Embracing Agile, Embracing change
Embracing Agile, Embracing change
Imagine a creaky old ship on choppy water. Before the crew can fire a canon they have to check the wind conditions, consider the movement of the boat and also configure their aim. Now imagine a modern ship. It has the newest technology; with a press of a button you fire a missile, with a route that can be modified even after launch. The old ship symbolises the structured waterfall methodologies, and the new ship, the flexible, adaptive agile methods.
Agile methods have been around for about 15 years, but didn’t become a buzz word until the agile manifesto was written in 2001. Around the same time people also started becoming certified scrum masters. As a way of running projects, agile looks great on paper; it allows the client to be more involved in a project and closer to the product during the whole process. The work can start straight away and therefore, it can get out the door quicker. Instead, a Waterfall project has to be planned out in detail and in advance before anyone can actually start building the product.
Fabio Calvente, Salt’s Agile and Projects Recruitment Consultant thinks that Agile is a flexible working method, which allows for susceptible market changes and results. It allows the client to see and review raw features and give rapid feedback. Therefore, the product has kept up with the market demands, which often reduces waste, as the right product has been produced from the very start. As agile is a more transparent working method, all team members are involved in every aspect of the process; they are not kept in the dark for 3-6 months creating something which results in a product that is no longer fit for its purpose.
The question is if agile is so effective at getting innovative products to the market, do we still need waterfall methods? Fabio believes that there will always be a place for waterfall, especially if a company is working on a large-scale project. If it is going to require heavy investment or will have to pass some red tape, leaving little scope for error, waterfall is a better option. Today there are many smaller start-up companies around, which have been using agile methods from the start due to their small teams. Later, when they have grown into multi-million pound companies for example Facebook and Lovefilm, they are still using the same methods. 90% of small companies in 2013 used agile in some form for their projects and 65.8% believe that it can increase their profit. As the market becomes more in tune with digital transformation, organisations need to integrate agile methods into their projects in order to keep up with the competition. A 100% agile method is difficult to sustain though, so a balance is more desirable. Top brands are therefore always on the lookout for candidates who can bring a culture of agile into their projects.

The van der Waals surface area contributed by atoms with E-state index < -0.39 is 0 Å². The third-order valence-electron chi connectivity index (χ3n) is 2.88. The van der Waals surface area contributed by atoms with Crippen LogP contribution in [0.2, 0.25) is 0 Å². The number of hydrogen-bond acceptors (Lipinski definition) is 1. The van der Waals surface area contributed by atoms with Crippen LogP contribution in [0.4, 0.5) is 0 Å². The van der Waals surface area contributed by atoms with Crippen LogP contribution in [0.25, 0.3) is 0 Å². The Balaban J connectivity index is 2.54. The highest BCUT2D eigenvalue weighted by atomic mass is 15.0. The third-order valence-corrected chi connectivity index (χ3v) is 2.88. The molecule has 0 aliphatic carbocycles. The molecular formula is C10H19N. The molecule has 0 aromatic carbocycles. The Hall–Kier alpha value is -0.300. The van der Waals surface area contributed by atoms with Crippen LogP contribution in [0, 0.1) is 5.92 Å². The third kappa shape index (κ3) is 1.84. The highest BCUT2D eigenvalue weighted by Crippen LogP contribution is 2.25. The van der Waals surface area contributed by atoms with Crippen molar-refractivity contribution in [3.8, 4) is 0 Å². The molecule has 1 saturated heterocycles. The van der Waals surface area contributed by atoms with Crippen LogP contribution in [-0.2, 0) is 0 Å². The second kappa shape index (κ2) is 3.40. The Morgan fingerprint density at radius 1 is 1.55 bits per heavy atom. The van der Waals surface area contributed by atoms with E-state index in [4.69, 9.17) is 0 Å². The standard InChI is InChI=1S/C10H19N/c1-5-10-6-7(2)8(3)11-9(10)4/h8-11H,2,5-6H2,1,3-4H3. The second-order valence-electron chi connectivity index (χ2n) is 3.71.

A person who wants to work in agile needs to be familiar with its adaptive, dynamic environment, but the personality, experience and style of working and leading is what matters most. There are a lot of certified agile professionals out there who look great on paper but still retain a command and control leadership style, which is associated with the Waterfall style of management.
Fabio believes that 2014 will force more organisations to adapt to agile methods, as there is a fast growing demand for candidates with agile project experience, but what the future holds for agile, we will have to wait and see.